“The Tychosium simulator is built upon the official astronomical tables compiled over the centuries by our world’s best astronomers. That is to say, all of the orbital sizes, relative distances and empirically verifiable sidereal periods within our Solar System have been rigorously respected. In the Tychosium, all the planets and moons revolve around uniformly circular orbits - and at constant orbital speeds. This is in stark contrast with the elliptical orbits and variable speeds that Kepler had to postulate in order to make the heliocentric model “agree” (mathematically) with empirical observations. In all logic, I have therefore used the mean/average values estimated for our planets’ orbital velocities - and disregarded their supposed “maximum” and “minimum” values, as computed by Kepler.”

Ever since day one of my TYCHOS research, I have scrupulously observed all the planetary parameters (sizes / distances/ orbital periods/ etc) and astronomy tables laboriously compiled by our world’s best observational astronomers over the centuries. Not one single parameter integrated in the Tychosium simulator is the result of ‘guesswork’, of pure chance or - worse still - of any sort of fudging or confirmation bias. All the orbital speeds of our Solar System’s bodies, for instance, were quite simply computed relatively to the speed of the Sun (107226 km/h) which, in the simulator, is set to 2π (i.e. 6.283185307179586).

In fact, the only ‘liberty’ I have taken is to ignore / do away with Kepler’s proposed variable orbital speeds and elliptical orbits. Yet, and “in spite” of this, the Tychosium (a work in progress and constant refinement) can already account for – to an excellent degree of accuracy - a vast number of ‘memorable events’ (recorded in astronomy tables) in the last centuries (e.g. all solar and lunar eclipses / all Mercury and Venus transits across the solar disk / all Jupiter-Saturn conjunctions/ etc). Admittedly though, until the other day, I wasn’t quite satisfied with the LONG TERM behavior (in the Tychosium) of the Mars oppositions. I had noticed that, over the millennia, the Martian orbit seemed to ‘wobble’ a tad too much (with respect to all the other orbits), thus causing some Mars oppositions to occur a bit too close to the Earth. And here’s where we get to the (very) good news that I have for you, dear Sean: as you justly pointed out that Mars came (unrealistically) as close as 0.25AU around the year 22001 AD, I decided to give the fine-tuning of Mars’s parameters in the Tychosium another go. In about a day’s work, I managed to substantially improve Mars’s long term motions – as I will describe in a separate post. I thank you for linking to that Jean Meeus paper which was certainly a useful resource towards refining Mars’s long term motions. The Tychosium simulator is now updated with the new, improved Martian parameters.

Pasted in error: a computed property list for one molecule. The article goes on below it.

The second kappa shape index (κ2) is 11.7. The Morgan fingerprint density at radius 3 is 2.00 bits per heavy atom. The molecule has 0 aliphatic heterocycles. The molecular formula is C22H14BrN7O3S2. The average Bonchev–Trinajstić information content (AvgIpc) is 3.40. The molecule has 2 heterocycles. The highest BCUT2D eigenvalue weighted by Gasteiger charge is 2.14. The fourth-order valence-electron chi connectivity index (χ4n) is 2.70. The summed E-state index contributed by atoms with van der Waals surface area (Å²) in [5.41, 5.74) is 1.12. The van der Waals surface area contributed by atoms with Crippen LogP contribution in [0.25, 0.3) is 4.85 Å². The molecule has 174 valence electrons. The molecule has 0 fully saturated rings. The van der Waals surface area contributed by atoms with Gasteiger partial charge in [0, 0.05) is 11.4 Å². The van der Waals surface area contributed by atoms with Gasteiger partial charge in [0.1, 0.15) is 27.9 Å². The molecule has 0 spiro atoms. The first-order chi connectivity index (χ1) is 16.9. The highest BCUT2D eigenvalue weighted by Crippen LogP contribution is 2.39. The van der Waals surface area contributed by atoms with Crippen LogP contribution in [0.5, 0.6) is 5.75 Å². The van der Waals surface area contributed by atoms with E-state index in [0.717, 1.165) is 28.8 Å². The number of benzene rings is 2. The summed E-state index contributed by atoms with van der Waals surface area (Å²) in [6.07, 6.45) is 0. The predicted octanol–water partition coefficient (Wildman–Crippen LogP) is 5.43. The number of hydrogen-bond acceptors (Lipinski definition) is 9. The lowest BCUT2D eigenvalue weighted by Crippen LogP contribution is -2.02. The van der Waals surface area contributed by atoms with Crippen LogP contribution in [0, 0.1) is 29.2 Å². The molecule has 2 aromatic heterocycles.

Now, what you must appreciate and understand is that, whenever performing fine-tuning / micro-adjustments of any planet’s secular, LONG TERM positions (i.e. over many thousands of years) a certain amount of ‘guesswork’ (trial & error) is necessary. This, because available & reliable astronomy tables only go back a few centuries and thus, all LONG TERM predictions (whether heliocentric, geocentric or geo-heliocentric) are based upon relatively short time spans and will therefore always be subject to some degree of approximation.

As for your reckoning that the TYCHOS Great Year should be considered as lasting for 25345 solar years (rather than 25344), you are absolutely correct – and you deserve a huge hat tip for this realization, dear Sean! As the Earth completes a “25344-year” revolution around its PVP orbit, it will obviously ‘subtract ONE revolution from the Sun’ which will therefore need ONE more turn to complete a full Great Year! Now, get this: as I tested the Tychosium in successive steps of 25345 years, it now turns out (to my utter delight) that our Moon returns to very nearly the ‘same place’ every 25345 years! This is a wonderful confirmation of the TYCHOS model’s tenet that our Moon acts as the ‘central driveshaft’ of our entire Solar System. Moreover - and better still – it also elegantly corroborates my proposed 811000-year Mega Cycle (see Chapter 20), and here’s how you can verify it for yourself :

In the Tychosium, set the date at 2001-06-21 (on that day, there was a solar eclipse and we thus see the Moon and the Sun aligned at 6h of RA – or at “12 o’clock”, if you will). Next, start moving the date forwards in steps of 25345 years. You will see that the Moon will gradually ‘tick around the PVP clock’ (in clockwise direction) and, after 405500 years or so (i.e. half a 811000-year Mega Cycle – or about 16 ‘steps’ of 25345 years) it will find itself at “6 o’clock”. Then, after another 16 such steps, it will return to where it was on 2001-06-21 (i.e. 811000 years earlier).

All this to say, dear Sean, that if you have decided to ‘abandon ship’ and to leave this forum for good, please know that I will always fondly remember your fine contributions to the TYCHOS model, in spite of your rather fuzzy grasp of the same. :slight_smile: